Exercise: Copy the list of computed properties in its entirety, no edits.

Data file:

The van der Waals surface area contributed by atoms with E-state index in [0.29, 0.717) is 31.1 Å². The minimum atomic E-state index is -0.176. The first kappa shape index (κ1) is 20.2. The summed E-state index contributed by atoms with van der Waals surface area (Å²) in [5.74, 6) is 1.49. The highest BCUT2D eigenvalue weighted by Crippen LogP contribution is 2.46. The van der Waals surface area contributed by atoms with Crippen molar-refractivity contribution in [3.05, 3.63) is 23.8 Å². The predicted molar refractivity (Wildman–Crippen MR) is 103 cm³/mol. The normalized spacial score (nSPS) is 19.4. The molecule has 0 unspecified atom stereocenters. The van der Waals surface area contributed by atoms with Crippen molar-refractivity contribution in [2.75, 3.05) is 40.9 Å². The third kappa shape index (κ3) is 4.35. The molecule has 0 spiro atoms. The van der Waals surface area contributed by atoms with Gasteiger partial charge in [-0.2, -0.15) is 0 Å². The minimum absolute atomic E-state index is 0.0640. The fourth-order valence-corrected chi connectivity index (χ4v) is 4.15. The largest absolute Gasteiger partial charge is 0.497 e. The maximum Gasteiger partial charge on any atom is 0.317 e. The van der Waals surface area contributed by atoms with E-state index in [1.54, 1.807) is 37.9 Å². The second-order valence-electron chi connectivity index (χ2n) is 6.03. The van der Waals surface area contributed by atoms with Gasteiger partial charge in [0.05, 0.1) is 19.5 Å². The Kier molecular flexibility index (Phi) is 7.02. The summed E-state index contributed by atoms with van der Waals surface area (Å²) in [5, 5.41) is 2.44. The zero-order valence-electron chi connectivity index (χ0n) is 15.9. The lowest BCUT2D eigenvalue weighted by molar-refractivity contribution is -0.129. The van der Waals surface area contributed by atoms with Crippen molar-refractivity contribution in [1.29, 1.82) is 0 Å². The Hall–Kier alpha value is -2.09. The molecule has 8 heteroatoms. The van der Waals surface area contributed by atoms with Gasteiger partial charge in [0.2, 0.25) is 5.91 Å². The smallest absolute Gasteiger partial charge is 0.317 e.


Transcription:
The van der Waals surface area contributed by atoms with E-state index in [0.29, 0.717) is 31.1 Å². The minimum atomic E-state index is -0.176. The first kappa shape index (κ1) is 20.2. The summed E-state index contributed by atoms with van der Waals surface area (Å²) in [5.74, 6) is 1.49. The highest BCUT2D eigenvalue weighted by Crippen LogP contribution is 2.46. The van der Waals surface area contributed by atoms with Crippen molar-refractivity contribution in [3.05, 3.63) is 23.8 Å². The predicted molar refractivity (Wildman–Crippen MR) is 103 cm³/mol. The normalized spacial score (nSPS) is 19.4. The molecule has 0 unspecified atom stereocenters. The van der Waals surface area contributed by atoms with Crippen molar-refractivity contribution in [2.75, 3.05) is 40.9 Å². The third kappa shape index (κ3) is 4.35. The molecule has 0 spiro atoms. The van der Waals surface area contributed by atoms with Gasteiger partial charge in [-0.2, -0.15) is 0 Å². The minimum absolute atomic E-state index is 0.0640. The fourth-order valence-corrected chi connectivity index (χ4v) is 4.15. The largest absolute Gasteiger partial charge is 0.497 e. The maximum Gasteiger partial charge on any atom is 0.317 e. The van der Waals surface area contributed by atoms with E-state index in [1.54, 1.807) is 37.9 Å². The second-order valence-electron chi connectivity index (χ2n) is 6.03. The van der Waals surface area contributed by atoms with Gasteiger partial charge in [0.05, 0.1) is 19.5 Å². The Kier molecular flexibility index (Phi) is 7.02. The summed E-state index contributed by atoms with van der Waals surface area (Å²) in [5, 5.41) is 2.44. The zero-order valence-electron chi connectivity index (χ0n) is 15.9. The lowest BCUT2D eigenvalue weighted by molar-refractivity contribution is -0.129. The van der Waals surface area contributed by atoms with Crippen molar-refractivity contribution in [1.29, 1.82) is 0 Å². The Hall–Kier alpha value is -2.09. The molecule has 8 heteroatoms. The van der Waals surface area contributed by atoms with Gasteiger partial charge in [0.2, 0.25) is 5.91 Å². The smallest absolute Gasteiger partial charge is 0.317 e.